Blackstone’s impact success hinges on its secondaries relationships

The private equity giant's push into impact investing relies on the GP relationships and fund commitments its Strategic Partners unit has built.

This week Blackstone became the latest manager to launch an impact investing platform, joining the likes of Bain Capital, Goldman Sachs and Partners Group.

The world’s largest private equity firm hired Tanya Barnes, a former Goldman Sachs executive, to lead its efforts in the area. The strategy sits within the firm’s Strategic Partners unit. Led by Verdun Perry, the team closes one or two deals on average every week and has 3,500 fund relationships across 1,300 GPs. Strategic Partners came fifth in the most recent SI 30 ranking of the largest secondaries fundraisers, having amassed almost $14 billion in the five years to June 2018.

To be clear, this isn’t a secondaries play; the impact platform will not be acquiring stakes in impact funds. Rather, it will try to tap into Strategic Partners’ fund and GP relationships. The unit acquires everything from multi-billion diversified portfolios of limited partnership stakes as well as single fund interests worth as little as $100,000.

It’s clear the group has been building a war chest of fund and GP relationships, and data to boot. It plans to leverage these relationships for its impact platform mainly through co-investments, though the unit can also make primary commitments to impact funds, according to a source familiar with the firm.

It’s interesting that Blackstone has decided to use co-investments to launch its impact strategy, as opposed to raising a direct investing fund, à la KKR or TPG. Compare this approach with the way it entered the life sciences arena by acquiring specialist manager Clarus, and it looks like a tentative step into impact.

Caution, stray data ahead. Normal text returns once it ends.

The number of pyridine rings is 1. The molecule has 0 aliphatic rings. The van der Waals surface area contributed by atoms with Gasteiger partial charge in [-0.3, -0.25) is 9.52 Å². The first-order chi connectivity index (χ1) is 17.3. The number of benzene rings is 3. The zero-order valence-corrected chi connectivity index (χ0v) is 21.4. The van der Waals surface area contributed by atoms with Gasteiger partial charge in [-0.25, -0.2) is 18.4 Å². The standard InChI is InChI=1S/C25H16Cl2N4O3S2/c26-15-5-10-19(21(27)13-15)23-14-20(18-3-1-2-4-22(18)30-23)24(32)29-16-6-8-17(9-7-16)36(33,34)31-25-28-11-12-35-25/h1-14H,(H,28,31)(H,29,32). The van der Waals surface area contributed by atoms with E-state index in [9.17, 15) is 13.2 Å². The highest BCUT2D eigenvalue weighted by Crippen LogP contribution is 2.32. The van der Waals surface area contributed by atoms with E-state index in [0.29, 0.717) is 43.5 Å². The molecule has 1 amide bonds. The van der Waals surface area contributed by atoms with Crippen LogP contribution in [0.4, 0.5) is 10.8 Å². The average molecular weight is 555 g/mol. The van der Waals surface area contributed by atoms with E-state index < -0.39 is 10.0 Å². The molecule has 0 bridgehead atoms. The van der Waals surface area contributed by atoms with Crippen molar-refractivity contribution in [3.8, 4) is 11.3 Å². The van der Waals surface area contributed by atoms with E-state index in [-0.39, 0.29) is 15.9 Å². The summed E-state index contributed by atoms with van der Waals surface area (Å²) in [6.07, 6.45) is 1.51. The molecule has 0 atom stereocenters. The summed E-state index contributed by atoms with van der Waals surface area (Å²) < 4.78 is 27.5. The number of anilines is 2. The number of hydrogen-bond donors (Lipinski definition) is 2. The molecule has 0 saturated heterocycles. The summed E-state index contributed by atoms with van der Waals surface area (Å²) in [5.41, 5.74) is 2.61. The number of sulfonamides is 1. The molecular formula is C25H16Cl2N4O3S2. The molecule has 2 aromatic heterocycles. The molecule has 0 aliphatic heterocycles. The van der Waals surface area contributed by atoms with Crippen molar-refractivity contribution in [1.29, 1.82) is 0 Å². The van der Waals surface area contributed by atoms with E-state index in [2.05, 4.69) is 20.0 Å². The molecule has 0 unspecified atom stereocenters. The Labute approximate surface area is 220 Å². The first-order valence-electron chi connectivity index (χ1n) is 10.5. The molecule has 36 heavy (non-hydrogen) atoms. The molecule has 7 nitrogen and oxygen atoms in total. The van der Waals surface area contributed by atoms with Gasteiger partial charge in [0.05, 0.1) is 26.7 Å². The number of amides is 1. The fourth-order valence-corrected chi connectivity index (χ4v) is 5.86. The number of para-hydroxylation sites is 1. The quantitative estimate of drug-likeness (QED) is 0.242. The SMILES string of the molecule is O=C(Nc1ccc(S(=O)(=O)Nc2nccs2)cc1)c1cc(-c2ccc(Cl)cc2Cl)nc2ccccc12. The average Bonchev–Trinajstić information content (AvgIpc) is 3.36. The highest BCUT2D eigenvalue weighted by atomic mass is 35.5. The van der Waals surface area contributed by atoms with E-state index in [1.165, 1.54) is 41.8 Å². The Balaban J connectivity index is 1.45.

While it is a private equity behemoth, Blackstone knows it is an impact novice. It has decided the best way for it to get on the bandwagon is to focus on smaller impact managers and help them make larger deals, as well as leverage relationships with generalist firms to make impact-focused deals, the source says.

Why house an impact unit within a team known for its secondaries capability? If the platform were to sit within Blackstone proper, it would be difficult for the team to co-invest alongside competitor GPs’ impact funds. KKR, for example, might not want Blackstone as a co-investor on an impact deal but would be more comfortable with Strategic Partners, which presumably already holds LP stakes in KKR funds acquired on the secondaries market.

While Blackstone has a clear idea of how it will measure impact – it’s understood to be custom-building an impact tool to measure impact including drawing on industry best practices – the success of the platform appears to hinge on the amount of co-investment dealflow the unit is shown.

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